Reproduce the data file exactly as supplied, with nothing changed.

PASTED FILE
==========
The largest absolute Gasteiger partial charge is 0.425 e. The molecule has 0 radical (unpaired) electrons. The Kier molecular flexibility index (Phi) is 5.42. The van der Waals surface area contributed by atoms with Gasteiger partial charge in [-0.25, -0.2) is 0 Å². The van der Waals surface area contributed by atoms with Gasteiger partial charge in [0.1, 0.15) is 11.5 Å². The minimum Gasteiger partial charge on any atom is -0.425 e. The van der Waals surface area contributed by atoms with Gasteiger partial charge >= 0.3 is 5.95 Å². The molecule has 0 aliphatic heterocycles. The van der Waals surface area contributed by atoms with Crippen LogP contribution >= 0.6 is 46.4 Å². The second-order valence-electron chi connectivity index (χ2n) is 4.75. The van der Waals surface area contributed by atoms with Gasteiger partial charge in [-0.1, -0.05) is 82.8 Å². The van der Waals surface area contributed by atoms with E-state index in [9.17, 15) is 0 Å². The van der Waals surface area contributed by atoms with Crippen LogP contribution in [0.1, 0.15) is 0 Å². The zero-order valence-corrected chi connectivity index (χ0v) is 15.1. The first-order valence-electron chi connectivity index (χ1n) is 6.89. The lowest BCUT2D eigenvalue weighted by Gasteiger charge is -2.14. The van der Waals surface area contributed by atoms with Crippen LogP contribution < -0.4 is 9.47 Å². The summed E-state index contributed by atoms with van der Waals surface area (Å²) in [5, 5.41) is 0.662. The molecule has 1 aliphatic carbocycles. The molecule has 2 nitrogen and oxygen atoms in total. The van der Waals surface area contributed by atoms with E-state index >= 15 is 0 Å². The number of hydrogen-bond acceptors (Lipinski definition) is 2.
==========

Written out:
The largest absolute Gasteiger partial charge is 0.425 e. The molecule has 0 radical (unpaired) electrons. The Kier molecular flexibility index (Phi) is 5.42. The van der Waals surface area contributed by atoms with Gasteiger partial charge in [-0.25, -0.2) is 0 Å². The van der Waals surface area contributed by atoms with Gasteiger partial charge in [0.1, 0.15) is 11.5 Å². The minimum Gasteiger partial charge on any atom is -0.425 e. The van der Waals surface area contributed by atoms with Gasteiger partial charge >= 0.3 is 5.95 Å². The molecule has 0 aliphatic heterocycles. The van der Waals surface area contributed by atoms with Crippen LogP contribution >= 0.6 is 46.4 Å². The second-order valence-electron chi connectivity index (χ2n) is 4.75. The van der Waals surface area contributed by atoms with Gasteiger partial charge in [-0.1, -0.05) is 82.8 Å². The van der Waals surface area contributed by atoms with E-state index in [9.17, 15) is 0 Å². The van der Waals surface area contributed by atoms with Crippen LogP contribution in [0.1, 0.15) is 0 Å². The zero-order valence-corrected chi connectivity index (χ0v) is 15.1. The first-order valence-electron chi connectivity index (χ1n) is 6.89. The lowest BCUT2D eigenvalue weighted by Gasteiger charge is -2.14. The van der Waals surface area contributed by atoms with Crippen LogP contribution < -0.4 is 9.47 Å². The summed E-state index contributed by atoms with van der Waals surface area (Å²) in [5, 5.41) is 0.662. The molecule has 1 aliphatic carbocycles. The molecule has 2 nitrogen and oxygen atoms in total. The van der Waals surface area contributed by atoms with E-state index >= 15 is 0 Å². The number of hydrogen-bond acceptors (Lipinski definition) is 2.